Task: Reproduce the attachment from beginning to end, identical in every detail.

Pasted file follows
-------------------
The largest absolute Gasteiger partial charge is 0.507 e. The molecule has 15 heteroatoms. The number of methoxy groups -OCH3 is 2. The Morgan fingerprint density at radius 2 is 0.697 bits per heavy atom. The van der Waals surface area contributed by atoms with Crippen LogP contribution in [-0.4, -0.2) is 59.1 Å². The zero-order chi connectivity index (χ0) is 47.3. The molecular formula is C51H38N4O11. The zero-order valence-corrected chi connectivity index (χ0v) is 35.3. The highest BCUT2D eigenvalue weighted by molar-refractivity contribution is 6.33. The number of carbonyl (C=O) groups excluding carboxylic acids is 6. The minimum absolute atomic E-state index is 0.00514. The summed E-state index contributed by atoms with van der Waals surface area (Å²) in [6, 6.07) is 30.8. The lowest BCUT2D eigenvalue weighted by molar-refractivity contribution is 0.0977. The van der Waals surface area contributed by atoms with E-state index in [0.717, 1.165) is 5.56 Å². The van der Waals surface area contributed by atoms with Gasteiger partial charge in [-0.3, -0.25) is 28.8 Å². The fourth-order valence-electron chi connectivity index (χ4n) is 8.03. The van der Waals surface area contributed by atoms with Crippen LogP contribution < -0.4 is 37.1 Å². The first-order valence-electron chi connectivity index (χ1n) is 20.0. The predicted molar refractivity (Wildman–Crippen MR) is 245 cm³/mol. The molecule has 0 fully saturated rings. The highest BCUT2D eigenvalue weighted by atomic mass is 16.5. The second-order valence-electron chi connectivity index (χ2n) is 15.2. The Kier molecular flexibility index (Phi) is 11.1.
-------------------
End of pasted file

The largest absolute Gasteiger partial charge is 0.507 e. The molecule has 15 heteroatoms. The number of methoxy groups -OCH3 is 2. The Morgan fingerprint density at radius 2 is 0.697 bits per heavy atom. The van der Waals surface area contributed by atoms with Crippen LogP contribution in [-0.4, -0.2) is 59.1 Å². The zero-order chi connectivity index (χ0) is 47.3. The molecular formula is C51H38N4O11. The zero-order valence-corrected chi connectivity index (χ0v) is 35.3. The highest BCUT2D eigenvalue weighted by molar-refractivity contribution is 6.33. The number of carbonyl (C=O) groups excluding carboxylic acids is 6. The minimum absolute atomic E-state index is 0.00514. The summed E-state index contributed by atoms with van der Waals surface area (Å²) in [6, 6.07) is 30.8. The lowest BCUT2D eigenvalue weighted by molar-refractivity contribution is 0.0977. The van der Waals surface area contributed by atoms with E-state index in [0.717, 1.165) is 5.56 Å². The van der Waals surface area contributed by atoms with Gasteiger partial charge in [-0.3, -0.25) is 28.8 Å². The fourth-order valence-electron chi connectivity index (χ4n) is 8.03. The van der Waals surface area contributed by atoms with Crippen LogP contribution < -0.4 is 37.1 Å². The first-order valence-electron chi connectivity index (χ1n) is 20.0. The predicted molar refractivity (Wildman–Crippen MR) is 245 cm³/mol. The molecule has 0 fully saturated rings. The highest BCUT2D eigenvalue weighted by atomic mass is 16.5. The second-order valence-electron chi connectivity index (χ2n) is 15.2. The Kier molecular flexibility index (Phi) is 11.1.